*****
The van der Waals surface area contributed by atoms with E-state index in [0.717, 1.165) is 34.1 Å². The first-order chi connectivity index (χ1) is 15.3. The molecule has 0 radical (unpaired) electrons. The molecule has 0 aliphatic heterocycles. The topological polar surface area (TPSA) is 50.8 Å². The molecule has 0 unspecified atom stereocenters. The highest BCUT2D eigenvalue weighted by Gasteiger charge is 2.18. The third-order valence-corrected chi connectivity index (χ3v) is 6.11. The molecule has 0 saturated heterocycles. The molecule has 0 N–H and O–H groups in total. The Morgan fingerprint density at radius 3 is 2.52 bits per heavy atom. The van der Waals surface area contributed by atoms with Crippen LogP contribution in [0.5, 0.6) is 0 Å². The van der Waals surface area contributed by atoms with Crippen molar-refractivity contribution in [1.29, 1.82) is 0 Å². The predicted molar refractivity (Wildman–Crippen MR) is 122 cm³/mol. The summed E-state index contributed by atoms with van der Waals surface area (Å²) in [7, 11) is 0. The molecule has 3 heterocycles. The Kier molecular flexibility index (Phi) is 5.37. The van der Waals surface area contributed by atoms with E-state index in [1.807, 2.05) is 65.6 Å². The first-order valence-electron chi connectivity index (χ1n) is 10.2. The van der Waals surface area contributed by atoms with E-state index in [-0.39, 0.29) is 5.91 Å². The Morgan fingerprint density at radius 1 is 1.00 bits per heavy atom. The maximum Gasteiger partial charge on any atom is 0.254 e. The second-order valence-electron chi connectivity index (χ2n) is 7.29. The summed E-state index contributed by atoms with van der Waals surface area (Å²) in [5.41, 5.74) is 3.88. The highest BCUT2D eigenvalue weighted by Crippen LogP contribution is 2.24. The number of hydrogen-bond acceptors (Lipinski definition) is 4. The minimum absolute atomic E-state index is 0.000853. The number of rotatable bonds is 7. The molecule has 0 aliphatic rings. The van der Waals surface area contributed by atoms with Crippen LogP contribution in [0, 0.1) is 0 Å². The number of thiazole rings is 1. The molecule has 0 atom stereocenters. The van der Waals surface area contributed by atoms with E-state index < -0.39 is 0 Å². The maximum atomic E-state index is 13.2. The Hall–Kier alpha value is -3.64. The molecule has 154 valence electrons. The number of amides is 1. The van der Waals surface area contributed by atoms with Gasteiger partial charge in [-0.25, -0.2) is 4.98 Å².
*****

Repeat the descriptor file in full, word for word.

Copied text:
The van der Waals surface area contributed by atoms with E-state index in [0.717, 1.165) is 34.1 Å². The first-order chi connectivity index (χ1) is 15.3. The molecule has 0 radical (unpaired) electrons. The molecule has 0 aliphatic heterocycles. The topological polar surface area (TPSA) is 50.8 Å². The molecule has 0 unspecified atom stereocenters. The highest BCUT2D eigenvalue weighted by Gasteiger charge is 2.18. The third-order valence-corrected chi connectivity index (χ3v) is 6.11. The molecule has 0 saturated heterocycles. The molecule has 0 N–H and O–H groups in total. The Morgan fingerprint density at radius 3 is 2.52 bits per heavy atom. The van der Waals surface area contributed by atoms with Crippen LogP contribution in [0.5, 0.6) is 0 Å². The van der Waals surface area contributed by atoms with Crippen molar-refractivity contribution in [1.29, 1.82) is 0 Å². The predicted molar refractivity (Wildman–Crippen MR) is 122 cm³/mol. The summed E-state index contributed by atoms with van der Waals surface area (Å²) in [7, 11) is 0. The molecule has 3 heterocycles. The Kier molecular flexibility index (Phi) is 5.37. The van der Waals surface area contributed by atoms with E-state index in [1.807, 2.05) is 65.6 Å². The first-order valence-electron chi connectivity index (χ1n) is 10.2. The van der Waals surface area contributed by atoms with E-state index in [-0.39, 0.29) is 5.91 Å². The Morgan fingerprint density at radius 1 is 1.00 bits per heavy atom. The maximum Gasteiger partial charge on any atom is 0.254 e. The second-order valence-electron chi connectivity index (χ2n) is 7.29. The summed E-state index contributed by atoms with van der Waals surface area (Å²) in [5.41, 5.74) is 3.88. The highest BCUT2D eigenvalue weighted by Crippen LogP contribution is 2.24. The number of hydrogen-bond acceptors (Lipinski definition) is 4. The minimum absolute atomic E-state index is 0.000853. The number of rotatable bonds is 7. The molecule has 0 aliphatic rings. The van der Waals surface area contributed by atoms with Crippen LogP contribution in [0, 0.1) is 0 Å². The number of thiazole rings is 1. The molecule has 0 atom stereocenters. The van der Waals surface area contributed by atoms with E-state index < -0.39 is 0 Å². The maximum atomic E-state index is 13.2. The Hall–Kier alpha value is -3.64. The molecule has 154 valence electrons. The number of amides is 1. The van der Waals surface area contributed by atoms with Gasteiger partial charge in [-0.25, -0.2) is 4.98 Å².